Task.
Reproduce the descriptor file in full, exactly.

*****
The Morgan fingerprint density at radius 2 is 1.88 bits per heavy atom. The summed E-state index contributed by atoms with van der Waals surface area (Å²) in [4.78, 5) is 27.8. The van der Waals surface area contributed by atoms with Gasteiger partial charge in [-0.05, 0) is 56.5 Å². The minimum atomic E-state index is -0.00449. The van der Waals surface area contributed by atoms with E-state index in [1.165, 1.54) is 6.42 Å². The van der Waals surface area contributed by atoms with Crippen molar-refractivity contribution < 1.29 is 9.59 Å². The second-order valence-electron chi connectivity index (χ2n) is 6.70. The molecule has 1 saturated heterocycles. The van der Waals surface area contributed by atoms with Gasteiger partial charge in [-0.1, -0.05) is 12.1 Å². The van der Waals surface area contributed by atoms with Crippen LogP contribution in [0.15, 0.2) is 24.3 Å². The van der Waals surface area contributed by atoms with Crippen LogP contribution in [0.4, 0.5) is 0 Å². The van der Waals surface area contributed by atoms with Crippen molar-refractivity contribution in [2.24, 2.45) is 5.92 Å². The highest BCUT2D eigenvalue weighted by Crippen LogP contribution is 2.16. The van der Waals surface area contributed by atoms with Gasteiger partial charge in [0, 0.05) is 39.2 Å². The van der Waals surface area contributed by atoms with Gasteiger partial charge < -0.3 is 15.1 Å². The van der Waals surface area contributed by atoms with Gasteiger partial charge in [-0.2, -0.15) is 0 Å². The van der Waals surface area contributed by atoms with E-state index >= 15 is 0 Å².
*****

The Morgan fingerprint density at radius 2 is 1.88 bits per heavy atom. The summed E-state index contributed by atoms with van der Waals surface area (Å²) in [4.78, 5) is 27.8. The van der Waals surface area contributed by atoms with Gasteiger partial charge in [-0.05, 0) is 56.5 Å². The minimum atomic E-state index is -0.00449. The van der Waals surface area contributed by atoms with E-state index in [1.165, 1.54) is 6.42 Å². The van der Waals surface area contributed by atoms with Crippen molar-refractivity contribution < 1.29 is 9.59 Å². The second-order valence-electron chi connectivity index (χ2n) is 6.70. The molecule has 1 saturated heterocycles. The van der Waals surface area contributed by atoms with Gasteiger partial charge in [-0.1, -0.05) is 12.1 Å². The van der Waals surface area contributed by atoms with Crippen LogP contribution in [0.15, 0.2) is 24.3 Å². The van der Waals surface area contributed by atoms with Crippen LogP contribution in [0.4, 0.5) is 0 Å². The van der Waals surface area contributed by atoms with Crippen molar-refractivity contribution in [2.24, 2.45) is 5.92 Å². The highest BCUT2D eigenvalue weighted by Crippen LogP contribution is 2.16. The van der Waals surface area contributed by atoms with Gasteiger partial charge in [0, 0.05) is 39.2 Å². The van der Waals surface area contributed by atoms with Gasteiger partial charge < -0.3 is 15.1 Å². The van der Waals surface area contributed by atoms with Gasteiger partial charge in [-0.2, -0.15) is 0 Å². The van der Waals surface area contributed by atoms with E-state index >= 15 is 0 Å².